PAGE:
A law firm that became entangled in an investment scam and several federal lawsuits over foreclosure processing has closed its Richmond office.
Friedman & MacFadyen, a debt collection firm that processed a huge number of foreclosures and kept offices in Baltimore and Richmond, recently vacated its office at 1601 Rolling Hills Drive in the Forest Office Park. It occupied a first-floor space in the 36,000-square-foot building.
Several sources familiar with the firm said it has been in the process of shutting down since at least June. Calls to the firm’s Baltimore office have gone unanswered this week, and several messages left with its principals since the summer have not been returned. The firm’s website is no longer active.
Although it is unclear why the firm is shutting down, Friedman & MacFadyen is the defendant in several federal lawsuits alleging violations of consumer debt collection regulations.
The firm and its principal Mark Friedman also took a big financial hit in 2010 related to a massive investment scam in Los Angeles allegedly run by a relative of Friedman’s.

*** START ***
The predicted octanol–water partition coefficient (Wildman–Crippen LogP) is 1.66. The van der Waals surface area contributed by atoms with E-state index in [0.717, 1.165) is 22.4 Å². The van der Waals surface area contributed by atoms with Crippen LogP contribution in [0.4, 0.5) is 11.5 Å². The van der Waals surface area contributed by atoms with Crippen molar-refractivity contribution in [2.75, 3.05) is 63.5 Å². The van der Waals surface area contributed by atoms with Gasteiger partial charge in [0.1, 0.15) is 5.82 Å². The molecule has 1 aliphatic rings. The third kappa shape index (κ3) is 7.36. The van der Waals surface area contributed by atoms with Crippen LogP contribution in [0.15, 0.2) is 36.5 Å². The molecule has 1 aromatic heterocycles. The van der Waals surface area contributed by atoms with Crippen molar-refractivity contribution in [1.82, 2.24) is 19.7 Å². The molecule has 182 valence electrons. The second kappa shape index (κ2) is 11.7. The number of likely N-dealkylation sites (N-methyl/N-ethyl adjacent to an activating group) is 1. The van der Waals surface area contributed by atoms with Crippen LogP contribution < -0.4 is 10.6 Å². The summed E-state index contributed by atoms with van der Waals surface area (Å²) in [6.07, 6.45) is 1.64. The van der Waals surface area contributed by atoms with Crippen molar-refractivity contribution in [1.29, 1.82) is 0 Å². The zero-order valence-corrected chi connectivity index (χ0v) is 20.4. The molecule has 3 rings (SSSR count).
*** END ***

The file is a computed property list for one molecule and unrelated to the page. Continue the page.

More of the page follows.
Bruce Friedman, a now deceased relative of Mark Friedman, was arrested in 2010 on charges of running a $228 million investment scam through his Los Angeles company, Diversified Lending Group.
The receiver appointed to recover funds for investors of Diversified Lending Group discovered that $6 million had been transferred from DLG to Mark Friedman and his law firm.
Mark Friedman told the receiver, according to court records, that the money was an unsecured loan to assist in the expenses of his law firm. There was no documentation for the loan, which was made in 2008, nor had any payments been made on it when the receiver discovered the large transfer.
The receiver demanded that Friedman and the firm return the money. Unable to pay in full at the time, the parties eventually reached an agreement whereby the $6 million, plus interest, would be repaid in increments. Mark Friedman maintained he had no knowledge of his relative’s alleged scam, according to the court records.
That agreement was made in March 2010, just months before Bruce Friedman was arrested in France for his involvement in the scam.
He died in a French prison this year while awaiting extradition to the United States.
The receiver continued his attempts to recover funds despite Friedman’s death.
According to reports out of Baltimore, Friedman and MacFadyen also had been accused by some consumers of and questioned by Maryland regulators about processing foreclosures using falsified signatures and without legitimate oversight. The process, known as “robo-signing,” was exposed at many large lenders nationwide in the wake of the real estate market crash.